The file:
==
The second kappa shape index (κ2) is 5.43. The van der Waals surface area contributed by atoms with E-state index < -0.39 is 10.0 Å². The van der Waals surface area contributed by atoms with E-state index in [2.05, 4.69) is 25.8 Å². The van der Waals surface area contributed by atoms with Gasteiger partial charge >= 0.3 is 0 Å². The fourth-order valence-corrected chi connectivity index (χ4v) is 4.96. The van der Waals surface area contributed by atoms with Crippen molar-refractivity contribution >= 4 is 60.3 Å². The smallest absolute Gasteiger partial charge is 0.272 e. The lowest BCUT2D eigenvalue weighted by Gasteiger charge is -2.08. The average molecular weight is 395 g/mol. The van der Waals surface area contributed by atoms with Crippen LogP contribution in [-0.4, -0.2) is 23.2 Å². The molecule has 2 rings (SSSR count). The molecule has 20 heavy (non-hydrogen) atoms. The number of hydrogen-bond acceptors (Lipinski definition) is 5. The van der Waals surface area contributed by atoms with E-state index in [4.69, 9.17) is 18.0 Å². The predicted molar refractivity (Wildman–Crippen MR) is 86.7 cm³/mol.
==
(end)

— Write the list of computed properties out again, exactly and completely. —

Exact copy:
The second kappa shape index (κ2) is 5.43. The van der Waals surface area contributed by atoms with E-state index < -0.39 is 10.0 Å². The van der Waals surface area contributed by atoms with E-state index in [2.05, 4.69) is 25.8 Å². The van der Waals surface area contributed by atoms with Gasteiger partial charge >= 0.3 is 0 Å². The fourth-order valence-corrected chi connectivity index (χ4v) is 4.96. The van der Waals surface area contributed by atoms with Crippen molar-refractivity contribution >= 4 is 60.3 Å². The smallest absolute Gasteiger partial charge is 0.272 e. The lowest BCUT2D eigenvalue weighted by Gasteiger charge is -2.08. The average molecular weight is 395 g/mol. The van der Waals surface area contributed by atoms with Crippen LogP contribution in [-0.4, -0.2) is 23.2 Å². The molecule has 2 rings (SSSR count). The molecule has 20 heavy (non-hydrogen) atoms. The number of hydrogen-bond acceptors (Lipinski definition) is 5. The van der Waals surface area contributed by atoms with E-state index in [4.69, 9.17) is 18.0 Å². The predicted molar refractivity (Wildman–Crippen MR) is 86.7 cm³/mol.